Kim Madl got bypassed by the housing boom.
In 1991, she and her husband built their three-bedroom, two bathroom house on property owned by her parents east of Zephyrhills, a stone's throw from the Polk County line. The address even carries a mailing address for the Polk community of Kathleen.
"There's really not much out there," said Madl, 45, who raised two kids, who are now 20 and 16. "Whenever they do an appraisal they have to go outside the area (to compare homes) because there's not a comparable home within a 5 to 10 mile radius."
The good news for Madl and for others who settled in the countryside: They also got bypassed by the housing bust.
Her home value went from $143,168 last year to $141,006 this year, a slide of about 1.5 percent. That's a sharp contrast against most of Pasco, where the average drop in housing values was 12.8 percent.
Figures from Pasco County Property Appraiser's Office show homes in all Pasco County ZIP codes lost value since last year. However, a few areas, mostly in rural spots, saw values that remained relatively steady. The lowest decrease, less than 1 percent, was reported in a pocket of northeast Pasco by the Withlacoochee State Forest. Most of those homes are buried in the woods, at the end of winding dirt roads, papered with "no trespassing" signs. A sliver of Land O'Lakes near the Pasco-Hillsborough line lost slightly more than 1 percent in value. Madl's ZIP code in southeast Pasco averaged a drop of 6.9 percent in home values.
The biggest losers? Tract homes in heavily populated areas where lots of for sale signs went up during the boom. The worst performer was an area of Holiday, where values plunged by more than 17 percent. Most areas saw drops ranging from 10 to 13 percent.
"The ones that have probably gone down the most over the last three or four years have been the neighborhoods most active four or five years ago," said housing analyst Marvin Rose. "Those sales were mostly fueled by investors and so they kind of bid the prices up artificially." He said other communities — such as Snell Isle in St. Petersburg, for instance — have fallen little because "there wasn't any overbuilding in those areas."
Slice of stability
One of those areas is a pie slice on the Pasco-Hillsborough line, hemmed by Dale Mabry Highway and U.S. 41. The area is less rural but is comprised mainly of higher end, custom-built homes that are not part of a national builder's master-planned community. It's also a small neighborhood with only 10 homes on one street, Rowland Pickert Lane.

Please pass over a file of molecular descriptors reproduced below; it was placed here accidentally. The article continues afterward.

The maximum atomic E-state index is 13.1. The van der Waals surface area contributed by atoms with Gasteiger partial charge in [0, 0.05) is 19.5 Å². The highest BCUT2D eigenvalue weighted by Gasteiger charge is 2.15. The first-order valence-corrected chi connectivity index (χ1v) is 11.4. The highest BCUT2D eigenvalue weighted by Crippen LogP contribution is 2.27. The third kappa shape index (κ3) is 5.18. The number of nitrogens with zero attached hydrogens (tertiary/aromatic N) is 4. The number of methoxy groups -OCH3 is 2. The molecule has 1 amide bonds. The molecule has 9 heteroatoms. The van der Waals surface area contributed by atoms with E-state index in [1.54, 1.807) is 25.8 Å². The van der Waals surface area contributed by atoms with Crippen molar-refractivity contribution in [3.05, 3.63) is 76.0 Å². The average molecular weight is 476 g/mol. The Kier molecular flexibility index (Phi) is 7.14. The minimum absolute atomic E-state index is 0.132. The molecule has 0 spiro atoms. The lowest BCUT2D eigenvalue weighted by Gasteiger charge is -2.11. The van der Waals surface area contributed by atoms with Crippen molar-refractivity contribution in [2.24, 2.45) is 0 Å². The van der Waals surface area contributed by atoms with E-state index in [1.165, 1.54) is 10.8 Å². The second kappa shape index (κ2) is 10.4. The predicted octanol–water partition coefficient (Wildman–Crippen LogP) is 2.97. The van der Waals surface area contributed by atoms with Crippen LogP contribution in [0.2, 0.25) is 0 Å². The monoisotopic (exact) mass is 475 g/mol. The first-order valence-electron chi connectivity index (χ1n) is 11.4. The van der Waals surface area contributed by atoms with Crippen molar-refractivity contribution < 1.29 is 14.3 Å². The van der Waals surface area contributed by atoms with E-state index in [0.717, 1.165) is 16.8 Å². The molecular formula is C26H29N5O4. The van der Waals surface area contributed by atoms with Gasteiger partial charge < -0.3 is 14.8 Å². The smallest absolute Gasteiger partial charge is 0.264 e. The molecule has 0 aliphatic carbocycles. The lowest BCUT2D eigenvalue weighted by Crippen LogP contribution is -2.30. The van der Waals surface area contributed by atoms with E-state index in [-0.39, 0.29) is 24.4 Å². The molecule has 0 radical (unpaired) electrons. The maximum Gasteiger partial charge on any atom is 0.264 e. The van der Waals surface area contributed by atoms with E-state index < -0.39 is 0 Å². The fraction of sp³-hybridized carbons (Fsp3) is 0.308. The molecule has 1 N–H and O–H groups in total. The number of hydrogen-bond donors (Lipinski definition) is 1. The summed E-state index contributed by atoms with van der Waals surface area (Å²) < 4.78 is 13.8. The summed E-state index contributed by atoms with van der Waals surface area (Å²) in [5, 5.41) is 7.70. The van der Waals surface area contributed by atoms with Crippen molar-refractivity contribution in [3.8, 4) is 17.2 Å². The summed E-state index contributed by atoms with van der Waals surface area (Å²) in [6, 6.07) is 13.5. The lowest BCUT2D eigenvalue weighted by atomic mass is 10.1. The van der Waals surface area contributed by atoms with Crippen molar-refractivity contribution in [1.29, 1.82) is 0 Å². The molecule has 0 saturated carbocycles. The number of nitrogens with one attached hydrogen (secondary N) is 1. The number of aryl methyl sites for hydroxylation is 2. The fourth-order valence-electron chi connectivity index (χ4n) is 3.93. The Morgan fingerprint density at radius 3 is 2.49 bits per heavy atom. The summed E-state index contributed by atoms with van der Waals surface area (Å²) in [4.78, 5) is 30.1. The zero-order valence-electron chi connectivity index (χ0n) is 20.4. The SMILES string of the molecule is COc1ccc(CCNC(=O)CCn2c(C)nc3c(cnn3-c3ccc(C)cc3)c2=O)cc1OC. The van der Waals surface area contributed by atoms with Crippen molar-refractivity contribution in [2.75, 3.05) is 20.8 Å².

"Most of us are older, with more stable finances," said John Rosario, 63, a retired sanitation director who worked in New York City, Norfolk, Va., and later Lakeland. He said he has seen few "for sale" signs and no distressed properties in the nearly 10 years he and his wife, Angela, have lived there.
The Rosarios built their 2,586 square foot, three-bedroom, two bath home on a half acre off County Line Road after thorough research. They settled on the area because it was removed from the congestion of the Wiregrass development but convenient to shopping there and traveling to and from the airport.
This year Rosario saw his home drop just $5,300 — about 2 percent — in value. It's now worth $265,119, according to the county appraiser.
"We're one of the best kept secrets," he said. "Like they say, 'location, location, location.' I guess that's one of the reasons we're holding tight."
At one time, Rosario had wanted to downsize, but tax laws would have meant he would pay more even more property tax on a smaller home. He'd also like to recoup the $300,000 it cost to build the one-story peach-colored stucco home in 2001.
"A young family could really use this house," he said.
Home for life
Across the county, young families are taking much of the hit from falling values.
"Holiday has been hit so enormously," said Greg Armstrong, past president of the West Pasco Association of Realtors. "Those were the front line workers; those were the first to lose their jobs (and go into foreclosure). Job loss has affected Holiday more than anything I've encountered in the entire county."
The area is comprised mainly of families who work at service-related jobs in Pinellas but can't afford to live there, Armstrong said. It boasted a lot of retirement homes that later become starter homes and magnets for investors.
"The joke used to be that it was for the newly wed and nearly dead, but now it's mostly the newly wed," Armstrong said. "If they got 100 percent loans, they're more than in serious trouble."
Jim Domino, 62, doesn't need to hear that from someone else. The special education teacher saw the value of his Holiday home plunge from $80,506 to $44,682 in one year.
The family, which still has two children living at home, paid $64,000 for the 1,542-square-foot home in 1998 when they moved from Tarpon Springs.
"We couldn't afford to buy a house in Pinellas," said Domino, whose wife manages an elementary school cafeteria in Pinellas County.
Now, with outstanding loans, he's under water.
"You try to ride out the storm and hope you don't get sucked down the tubes," he said. And right now that storm appears to have no end.
"I don't see anything getting better in the next five years," Domino said.
Officials at the property appraiser's office said the Dominos' steep drop was due to a poor economy and reported sinkhole activity on the site.
"They got the double whammy," said Wade Barber, the county's chief deputy appraiser.
As for Madl, she says she doesn't worry about values since she plans to leave the home to her children someday.
"Where I'm from, you buy a house and you live in it till you die," she said.
Lisa Buie can be reached at firstname.lastname@example.org or (813) 909-4604.